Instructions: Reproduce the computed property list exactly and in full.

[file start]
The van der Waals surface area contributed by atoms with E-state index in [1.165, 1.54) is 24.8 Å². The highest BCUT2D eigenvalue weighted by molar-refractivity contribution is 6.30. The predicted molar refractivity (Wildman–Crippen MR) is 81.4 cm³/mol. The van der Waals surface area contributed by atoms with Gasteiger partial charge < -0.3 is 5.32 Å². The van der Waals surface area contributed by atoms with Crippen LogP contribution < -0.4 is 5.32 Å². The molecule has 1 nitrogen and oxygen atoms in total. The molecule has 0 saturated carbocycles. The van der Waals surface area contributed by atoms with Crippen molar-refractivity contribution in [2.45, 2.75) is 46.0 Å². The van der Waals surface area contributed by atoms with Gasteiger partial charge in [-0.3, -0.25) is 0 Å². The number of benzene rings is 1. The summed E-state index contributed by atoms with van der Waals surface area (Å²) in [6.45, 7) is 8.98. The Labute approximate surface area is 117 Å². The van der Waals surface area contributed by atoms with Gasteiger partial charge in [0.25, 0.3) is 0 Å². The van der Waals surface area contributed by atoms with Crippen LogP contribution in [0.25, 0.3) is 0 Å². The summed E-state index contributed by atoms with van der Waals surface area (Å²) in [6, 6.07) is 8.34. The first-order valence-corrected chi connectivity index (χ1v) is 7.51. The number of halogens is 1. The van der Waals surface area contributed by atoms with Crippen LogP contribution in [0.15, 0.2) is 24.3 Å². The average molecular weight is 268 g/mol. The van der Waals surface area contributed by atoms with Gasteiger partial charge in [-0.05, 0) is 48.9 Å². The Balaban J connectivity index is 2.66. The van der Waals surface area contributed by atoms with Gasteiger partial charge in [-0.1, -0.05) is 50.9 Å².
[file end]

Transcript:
The van der Waals surface area contributed by atoms with E-state index in [1.165, 1.54) is 24.8 Å². The highest BCUT2D eigenvalue weighted by molar-refractivity contribution is 6.30. The predicted molar refractivity (Wildman–Crippen MR) is 81.4 cm³/mol. The van der Waals surface area contributed by atoms with Gasteiger partial charge < -0.3 is 5.32 Å². The van der Waals surface area contributed by atoms with Crippen LogP contribution < -0.4 is 5.32 Å². The molecule has 1 nitrogen and oxygen atoms in total. The molecule has 0 saturated carbocycles. The van der Waals surface area contributed by atoms with Crippen molar-refractivity contribution in [2.45, 2.75) is 46.0 Å². The van der Waals surface area contributed by atoms with Gasteiger partial charge in [-0.3, -0.25) is 0 Å². The number of benzene rings is 1. The summed E-state index contributed by atoms with van der Waals surface area (Å²) in [6.45, 7) is 8.98. The Labute approximate surface area is 117 Å². The van der Waals surface area contributed by atoms with Gasteiger partial charge in [0.25, 0.3) is 0 Å². The van der Waals surface area contributed by atoms with Crippen LogP contribution in [0.25, 0.3) is 0 Å². The summed E-state index contributed by atoms with van der Waals surface area (Å²) in [6, 6.07) is 8.34. The first-order valence-corrected chi connectivity index (χ1v) is 7.51. The number of halogens is 1. The van der Waals surface area contributed by atoms with Crippen LogP contribution in [0.15, 0.2) is 24.3 Å². The average molecular weight is 268 g/mol. The van der Waals surface area contributed by atoms with Gasteiger partial charge in [-0.05, 0) is 48.9 Å². The Balaban J connectivity index is 2.66. The van der Waals surface area contributed by atoms with Gasteiger partial charge in [-0.1, -0.05) is 50.9 Å².